MUKILTEO — You could cut the excitement in the high school theater with a sword.
More than 80 students lined up next to the stage to audition for a role in “Spamalot,” Kamiak High School’s spring musical. Most of them were “theater kids” or “choir kids,” but there were several new faces. The school’s pianist sat at the ready, her fingers at the keyboard.
While some students practiced singing a few bars of songs from the show, others mouthed the lyrics or talked excitedly about which parts they were trying out for.
“No applause,” director and drama teacher Bryan Sullivan instructed. “It will take 40 million years if we do applause.”
Monty Python’s “Spamalot” was adapted from the 1975 film “Monty Python and the Holy Grail.” Like the movie, it is an outrageous parody of the Arthurian Legend. Written by Python member Eric Idle, it won three Tony awards, including best musical.
Kamiak is staging the musical comedy with surreal British humor this May. “Spamalot” retells the tale of King Arthur and his Knights of the Round Table, featuring typical Monty Python zaniness such as the Knights who Say Ni and killer rabbits. The musical adds parodies of Vegas glitz and Broadway glam. (Ironically, Kamiak’s sports teams are called the Knights.)
Auditions were held Dec. 11-14. Students were tested on their singing, dancing and acting skills: Can they sing a solo? Harmonize with other voices? Dance in the style of the musical? Cold-read a scene or two? Do they seem natural on stage? Do they have comedic timing? Can they take direction?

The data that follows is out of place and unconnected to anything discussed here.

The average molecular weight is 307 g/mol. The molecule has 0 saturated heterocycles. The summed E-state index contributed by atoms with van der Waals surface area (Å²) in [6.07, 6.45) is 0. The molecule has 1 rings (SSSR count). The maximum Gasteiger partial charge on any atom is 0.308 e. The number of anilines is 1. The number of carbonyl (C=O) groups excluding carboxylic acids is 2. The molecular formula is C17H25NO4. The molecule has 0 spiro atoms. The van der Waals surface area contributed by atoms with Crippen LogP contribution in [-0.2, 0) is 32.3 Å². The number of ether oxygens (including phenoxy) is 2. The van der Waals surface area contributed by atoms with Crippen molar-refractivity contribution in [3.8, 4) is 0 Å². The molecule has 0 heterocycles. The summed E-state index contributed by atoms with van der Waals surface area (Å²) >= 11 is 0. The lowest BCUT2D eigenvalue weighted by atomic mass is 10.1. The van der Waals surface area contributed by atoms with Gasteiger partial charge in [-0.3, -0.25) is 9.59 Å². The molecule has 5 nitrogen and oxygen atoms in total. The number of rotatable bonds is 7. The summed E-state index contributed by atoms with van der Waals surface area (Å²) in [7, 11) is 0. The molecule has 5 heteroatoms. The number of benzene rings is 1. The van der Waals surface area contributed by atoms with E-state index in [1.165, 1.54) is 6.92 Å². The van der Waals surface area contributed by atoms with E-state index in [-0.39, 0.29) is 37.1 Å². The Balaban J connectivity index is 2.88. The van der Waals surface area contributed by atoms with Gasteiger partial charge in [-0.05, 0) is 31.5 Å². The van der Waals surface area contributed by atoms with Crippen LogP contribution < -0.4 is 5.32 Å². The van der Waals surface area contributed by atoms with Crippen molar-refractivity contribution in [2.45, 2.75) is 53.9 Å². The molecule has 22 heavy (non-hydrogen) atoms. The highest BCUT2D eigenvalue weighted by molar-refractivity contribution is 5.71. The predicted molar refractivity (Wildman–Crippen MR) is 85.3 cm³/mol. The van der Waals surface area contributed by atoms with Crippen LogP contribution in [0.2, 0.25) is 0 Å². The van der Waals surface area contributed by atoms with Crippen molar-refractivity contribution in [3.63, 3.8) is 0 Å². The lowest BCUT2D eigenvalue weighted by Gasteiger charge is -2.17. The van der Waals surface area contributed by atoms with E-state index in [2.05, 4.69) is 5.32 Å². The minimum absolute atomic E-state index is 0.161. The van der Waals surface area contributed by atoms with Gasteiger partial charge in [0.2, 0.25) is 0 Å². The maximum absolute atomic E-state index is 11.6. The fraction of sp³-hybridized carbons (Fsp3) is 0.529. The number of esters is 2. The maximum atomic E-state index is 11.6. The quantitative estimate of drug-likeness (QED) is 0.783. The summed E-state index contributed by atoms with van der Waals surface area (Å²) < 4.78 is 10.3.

Eighty-two students auditioned for 28 character parts, including King Arthur, Patsy, Sir Lancelot, Sir Robin and The Lady of the Lake.
Sixty students were allowed to give it one last stab — sorry for the sword puns — at callbacks. After dancing and singing, 22 were cut. After cold-reading some scenes, another 16 were let go.
“It’s nice because we have lots of options,” Sullivan said, “but it’s also tough because we have a lot of talented kids who might not be in the show.”
The Kamiak’s “Spamalot” has a cast of 45 actors, including 17 unnamed roles.
“The number of roles is very flexible,” Sullivan said. “The Broadway version had fewer than 20 actors, all performing multiple parts. There are close to 40 named roles, with a lot of room for a chorus of any size.”
Why a Monty Python musical? For one, the teachers didn’t want to do something that’s older than the students’ parents. For another, they have to make sure their students’ talents match the roles.
“We select musicals based on the talent we think we have,” musical director and choir teacher Nancy Duck-Jefferson said. “Just because I love ‘West Side Story,’ that doesn’t mean we should do it.
“The students have to bring it during the audition. We have to trust that they are the best person for the role. Sometimes we really put them through the ringer: We make them read different parts, give them different directions, make them sing another song.
“All this to make sure it’s the right decision.”
Diego Condit, a senior, is excited to be cast in the role of Sir Lancelot. It’s different than any other part he’s had before.
“I knew I wanted to audition for a major role, since this is my last show in high school,” he said. “I also knew that there were a lot of really fun parts in the show, so I was excited either way.”
Diego, 18, wasn’t as nervous to audition this year because he’s done it so many times before — until it came to callbacks. He noticed that a lot of the students could do solid British and French accents, while he struggled.
Ellie Kunard, a junior, will play Head Minstrel and a Laker Girl. She was in the ensemble in Kamiak’s “White Christmas” in 2016 and a principal dancer in “Footloose” last year.
“I wasn’t really too concerned with which part I got,” she said. “I can honestly say that no matter what part I get, I know I’m going to have a blast. I always do.”